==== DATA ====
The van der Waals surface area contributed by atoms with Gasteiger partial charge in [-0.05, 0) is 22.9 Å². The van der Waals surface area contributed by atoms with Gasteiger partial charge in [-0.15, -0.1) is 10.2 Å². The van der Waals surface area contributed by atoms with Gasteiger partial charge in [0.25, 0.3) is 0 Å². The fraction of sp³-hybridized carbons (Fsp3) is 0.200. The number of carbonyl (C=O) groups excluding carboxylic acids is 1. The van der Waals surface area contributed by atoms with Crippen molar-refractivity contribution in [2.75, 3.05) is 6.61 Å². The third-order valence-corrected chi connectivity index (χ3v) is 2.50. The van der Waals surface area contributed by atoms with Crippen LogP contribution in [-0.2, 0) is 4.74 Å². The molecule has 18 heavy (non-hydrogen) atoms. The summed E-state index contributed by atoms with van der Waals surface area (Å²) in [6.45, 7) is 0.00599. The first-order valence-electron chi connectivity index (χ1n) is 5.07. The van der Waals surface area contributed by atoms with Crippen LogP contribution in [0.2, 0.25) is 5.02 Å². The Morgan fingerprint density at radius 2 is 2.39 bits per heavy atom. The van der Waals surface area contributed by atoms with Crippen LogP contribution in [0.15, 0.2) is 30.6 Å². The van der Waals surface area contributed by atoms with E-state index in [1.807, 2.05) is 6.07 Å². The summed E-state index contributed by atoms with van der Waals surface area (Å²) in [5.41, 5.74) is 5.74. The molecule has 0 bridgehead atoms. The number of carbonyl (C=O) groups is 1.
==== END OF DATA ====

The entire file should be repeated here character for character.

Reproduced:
The van der Waals surface area contributed by atoms with Gasteiger partial charge in [-0.05, 0) is 22.9 Å². The van der Waals surface area contributed by atoms with Gasteiger partial charge in [-0.15, -0.1) is 10.2 Å². The van der Waals surface area contributed by atoms with Gasteiger partial charge in [0.25, 0.3) is 0 Å². The fraction of sp³-hybridized carbons (Fsp3) is 0.200. The number of carbonyl (C=O) groups excluding carboxylic acids is 1. The van der Waals surface area contributed by atoms with Crippen molar-refractivity contribution in [2.75, 3.05) is 6.61 Å². The third-order valence-corrected chi connectivity index (χ3v) is 2.50. The van der Waals surface area contributed by atoms with Crippen LogP contribution in [-0.2, 0) is 4.74 Å². The molecule has 18 heavy (non-hydrogen) atoms. The summed E-state index contributed by atoms with van der Waals surface area (Å²) in [6.45, 7) is 0.00599. The first-order valence-electron chi connectivity index (χ1n) is 5.07. The van der Waals surface area contributed by atoms with Crippen LogP contribution in [0.2, 0.25) is 5.02 Å². The Morgan fingerprint density at radius 2 is 2.39 bits per heavy atom. The van der Waals surface area contributed by atoms with Crippen LogP contribution in [0.15, 0.2) is 30.6 Å². The van der Waals surface area contributed by atoms with E-state index in [1.807, 2.05) is 6.07 Å². The summed E-state index contributed by atoms with van der Waals surface area (Å²) in [5.41, 5.74) is 5.74. The molecule has 0 bridgehead atoms. The number of carbonyl (C=O) groups is 1.